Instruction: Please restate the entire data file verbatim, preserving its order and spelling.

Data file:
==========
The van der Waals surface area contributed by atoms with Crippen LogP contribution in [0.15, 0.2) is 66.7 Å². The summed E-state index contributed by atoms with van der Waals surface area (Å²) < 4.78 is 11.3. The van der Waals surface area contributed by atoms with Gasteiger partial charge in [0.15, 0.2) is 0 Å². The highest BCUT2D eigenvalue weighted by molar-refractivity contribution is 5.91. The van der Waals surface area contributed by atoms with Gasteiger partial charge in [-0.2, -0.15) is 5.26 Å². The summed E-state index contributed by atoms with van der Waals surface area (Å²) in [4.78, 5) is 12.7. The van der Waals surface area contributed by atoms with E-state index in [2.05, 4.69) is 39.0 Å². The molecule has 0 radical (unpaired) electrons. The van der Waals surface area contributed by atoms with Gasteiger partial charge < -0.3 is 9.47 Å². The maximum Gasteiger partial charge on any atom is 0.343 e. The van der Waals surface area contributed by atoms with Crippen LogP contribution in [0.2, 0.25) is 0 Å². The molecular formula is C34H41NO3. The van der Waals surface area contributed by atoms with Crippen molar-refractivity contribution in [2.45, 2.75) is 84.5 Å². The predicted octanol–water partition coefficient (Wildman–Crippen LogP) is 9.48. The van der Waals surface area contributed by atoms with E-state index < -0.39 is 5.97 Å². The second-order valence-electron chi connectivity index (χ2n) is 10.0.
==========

The van der Waals surface area contributed by atoms with Crippen LogP contribution in [0.15, 0.2) is 66.7 Å². The summed E-state index contributed by atoms with van der Waals surface area (Å²) < 4.78 is 11.3. The van der Waals surface area contributed by atoms with Gasteiger partial charge in [0.15, 0.2) is 0 Å². The highest BCUT2D eigenvalue weighted by molar-refractivity contribution is 5.91. The van der Waals surface area contributed by atoms with Gasteiger partial charge in [-0.2, -0.15) is 5.26 Å². The summed E-state index contributed by atoms with van der Waals surface area (Å²) in [4.78, 5) is 12.7. The van der Waals surface area contributed by atoms with E-state index in [2.05, 4.69) is 39.0 Å². The molecule has 0 radical (unpaired) electrons. The van der Waals surface area contributed by atoms with Gasteiger partial charge < -0.3 is 9.47 Å². The maximum Gasteiger partial charge on any atom is 0.343 e. The van der Waals surface area contributed by atoms with Crippen LogP contribution in [0.2, 0.25) is 0 Å². The molecular formula is C34H41NO3. The van der Waals surface area contributed by atoms with Crippen molar-refractivity contribution in [2.45, 2.75) is 84.5 Å². The predicted octanol–water partition coefficient (Wildman–Crippen LogP) is 9.48. The van der Waals surface area contributed by atoms with E-state index < -0.39 is 5.97 Å². The second-order valence-electron chi connectivity index (χ2n) is 10.0.